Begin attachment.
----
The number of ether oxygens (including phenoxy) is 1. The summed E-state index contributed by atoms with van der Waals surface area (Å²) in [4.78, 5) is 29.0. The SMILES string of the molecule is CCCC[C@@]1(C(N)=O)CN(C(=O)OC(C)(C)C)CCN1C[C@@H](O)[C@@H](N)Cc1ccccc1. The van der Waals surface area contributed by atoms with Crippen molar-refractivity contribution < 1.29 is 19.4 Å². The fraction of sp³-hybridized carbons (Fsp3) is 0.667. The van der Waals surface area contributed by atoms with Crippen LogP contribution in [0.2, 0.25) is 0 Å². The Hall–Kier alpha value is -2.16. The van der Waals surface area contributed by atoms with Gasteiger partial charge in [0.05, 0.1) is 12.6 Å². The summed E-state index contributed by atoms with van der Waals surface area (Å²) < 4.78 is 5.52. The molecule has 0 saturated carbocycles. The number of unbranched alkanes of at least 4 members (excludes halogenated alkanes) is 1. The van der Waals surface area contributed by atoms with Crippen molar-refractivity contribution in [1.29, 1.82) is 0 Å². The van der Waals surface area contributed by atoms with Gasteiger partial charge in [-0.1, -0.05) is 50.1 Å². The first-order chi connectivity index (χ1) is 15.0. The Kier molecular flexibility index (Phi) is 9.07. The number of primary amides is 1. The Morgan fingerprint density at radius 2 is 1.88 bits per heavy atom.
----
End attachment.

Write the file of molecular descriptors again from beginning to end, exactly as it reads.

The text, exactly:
The number of ether oxygens (including phenoxy) is 1. The summed E-state index contributed by atoms with van der Waals surface area (Å²) in [4.78, 5) is 29.0. The SMILES string of the molecule is CCCC[C@@]1(C(N)=O)CN(C(=O)OC(C)(C)C)CCN1C[C@@H](O)[C@@H](N)Cc1ccccc1. The van der Waals surface area contributed by atoms with Crippen molar-refractivity contribution < 1.29 is 19.4 Å². The fraction of sp³-hybridized carbons (Fsp3) is 0.667. The van der Waals surface area contributed by atoms with Crippen LogP contribution in [0.2, 0.25) is 0 Å². The Hall–Kier alpha value is -2.16. The van der Waals surface area contributed by atoms with Gasteiger partial charge in [0.05, 0.1) is 12.6 Å². The summed E-state index contributed by atoms with van der Waals surface area (Å²) < 4.78 is 5.52. The molecule has 0 saturated carbocycles. The number of unbranched alkanes of at least 4 members (excludes halogenated alkanes) is 1. The van der Waals surface area contributed by atoms with Crippen molar-refractivity contribution in [1.29, 1.82) is 0 Å². The van der Waals surface area contributed by atoms with Gasteiger partial charge in [-0.1, -0.05) is 50.1 Å². The first-order chi connectivity index (χ1) is 15.0. The Kier molecular flexibility index (Phi) is 9.07. The number of primary amides is 1. The Morgan fingerprint density at radius 2 is 1.88 bits per heavy atom.